1. Joel September 17, 2020 at 3:31 PM

      Oooh that would make a fun blog post about those crowdsource sites. Personally, I vetted some out and chose not to invest in any of them. It’s not because they were bad or don’t make good money… It’s more that it didn’t fit my investment style (which is more based on personal relationships). I will add this to my list of things to cover in a future post. Have you invested in any of those platforms? Curious to hear your results and experience.

  13. Chuck October 7, 2020 at 12:32 PM

    New to the site and the blog, so this may have been mentioned. Are you factoring in the tax benefits? You will have some mortgage interest and depreciation – even though it shows up in a lump at tax time. Also, are your calculations based on the $ put in ? If you used a 20% down payment, then your increase is based off a $20K investment, not the $100K of your IRA. Things to think about.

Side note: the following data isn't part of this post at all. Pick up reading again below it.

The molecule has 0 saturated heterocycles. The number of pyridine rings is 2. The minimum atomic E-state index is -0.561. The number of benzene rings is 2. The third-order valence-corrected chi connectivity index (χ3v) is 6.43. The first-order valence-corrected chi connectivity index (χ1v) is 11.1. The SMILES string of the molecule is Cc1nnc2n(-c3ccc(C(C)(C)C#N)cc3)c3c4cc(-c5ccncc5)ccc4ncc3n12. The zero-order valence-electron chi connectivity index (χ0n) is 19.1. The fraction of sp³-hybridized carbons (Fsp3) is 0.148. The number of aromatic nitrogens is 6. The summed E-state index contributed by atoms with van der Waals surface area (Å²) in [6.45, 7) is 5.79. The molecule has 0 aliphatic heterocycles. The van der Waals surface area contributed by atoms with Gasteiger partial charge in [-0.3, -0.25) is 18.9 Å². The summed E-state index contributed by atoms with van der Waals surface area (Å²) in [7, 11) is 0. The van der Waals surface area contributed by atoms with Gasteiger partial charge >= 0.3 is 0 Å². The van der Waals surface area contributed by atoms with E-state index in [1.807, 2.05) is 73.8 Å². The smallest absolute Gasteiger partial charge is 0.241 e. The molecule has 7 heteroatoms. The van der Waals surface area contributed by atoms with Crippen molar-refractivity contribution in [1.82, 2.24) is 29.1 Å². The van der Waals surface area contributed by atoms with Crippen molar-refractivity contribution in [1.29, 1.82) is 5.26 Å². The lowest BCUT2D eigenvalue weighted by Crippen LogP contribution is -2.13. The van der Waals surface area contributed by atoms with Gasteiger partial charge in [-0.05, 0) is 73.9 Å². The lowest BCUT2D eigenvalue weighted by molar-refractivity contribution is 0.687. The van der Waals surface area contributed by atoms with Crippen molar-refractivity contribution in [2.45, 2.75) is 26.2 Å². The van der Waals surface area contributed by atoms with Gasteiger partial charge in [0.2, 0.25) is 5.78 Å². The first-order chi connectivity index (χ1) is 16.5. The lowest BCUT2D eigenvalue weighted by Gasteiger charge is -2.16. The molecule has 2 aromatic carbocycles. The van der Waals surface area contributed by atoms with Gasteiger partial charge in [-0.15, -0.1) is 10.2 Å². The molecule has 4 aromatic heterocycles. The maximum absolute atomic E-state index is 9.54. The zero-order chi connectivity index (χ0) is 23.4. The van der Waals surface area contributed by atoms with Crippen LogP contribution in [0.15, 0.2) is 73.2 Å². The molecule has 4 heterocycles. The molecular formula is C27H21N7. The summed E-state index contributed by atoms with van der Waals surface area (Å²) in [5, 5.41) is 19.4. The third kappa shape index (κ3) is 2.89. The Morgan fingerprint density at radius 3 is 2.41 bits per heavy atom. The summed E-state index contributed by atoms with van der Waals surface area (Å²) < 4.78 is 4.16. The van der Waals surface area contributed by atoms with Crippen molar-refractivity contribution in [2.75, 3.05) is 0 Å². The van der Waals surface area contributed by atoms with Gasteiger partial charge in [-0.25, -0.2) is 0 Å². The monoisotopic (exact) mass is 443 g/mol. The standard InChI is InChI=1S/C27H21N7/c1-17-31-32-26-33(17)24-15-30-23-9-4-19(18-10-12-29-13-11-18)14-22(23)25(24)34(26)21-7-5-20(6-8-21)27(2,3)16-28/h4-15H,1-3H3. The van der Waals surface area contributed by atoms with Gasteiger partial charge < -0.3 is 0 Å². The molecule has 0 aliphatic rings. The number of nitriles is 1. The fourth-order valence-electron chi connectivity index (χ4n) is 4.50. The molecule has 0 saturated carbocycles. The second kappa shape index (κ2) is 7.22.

The stock market has certainly done well the past few months. Did you have both investments at the start of the year? How would that comparison turn out. Thanks for posting,

    1. Joel October 9, 2020 at 11:14 AM

      Hey Chuck! Thanks for reading! Some of this info is in the backstories – but in short:

      – Yes, the mortgage interest is included as an expense, so it’s deducted from the rental income. I only pay taxes on the small positive profit I make.
      – As for depreciation, since it all has to be re-captured anyway at some point I thought I’d leave it out. I realize this skews the numbers slightly, but not a huge amount.
      – The $ put in is hard to compare, because the IRA had some company matching capabilities, and it was all pre-tax. The rental was all post-tax savings, and there were major opportunity costs lost during the saving phase because I was an idiot and just kept everything in a checking account while the market was roaring. This is explained a bit in the backstories too.
      – So for this “comparison”, i just thought it would be interesting to see which one grows faster organically from this year going forward. Forgetting the past 5 years of ownership, I’m more concerned with what happens from here on out with the assets I currently own.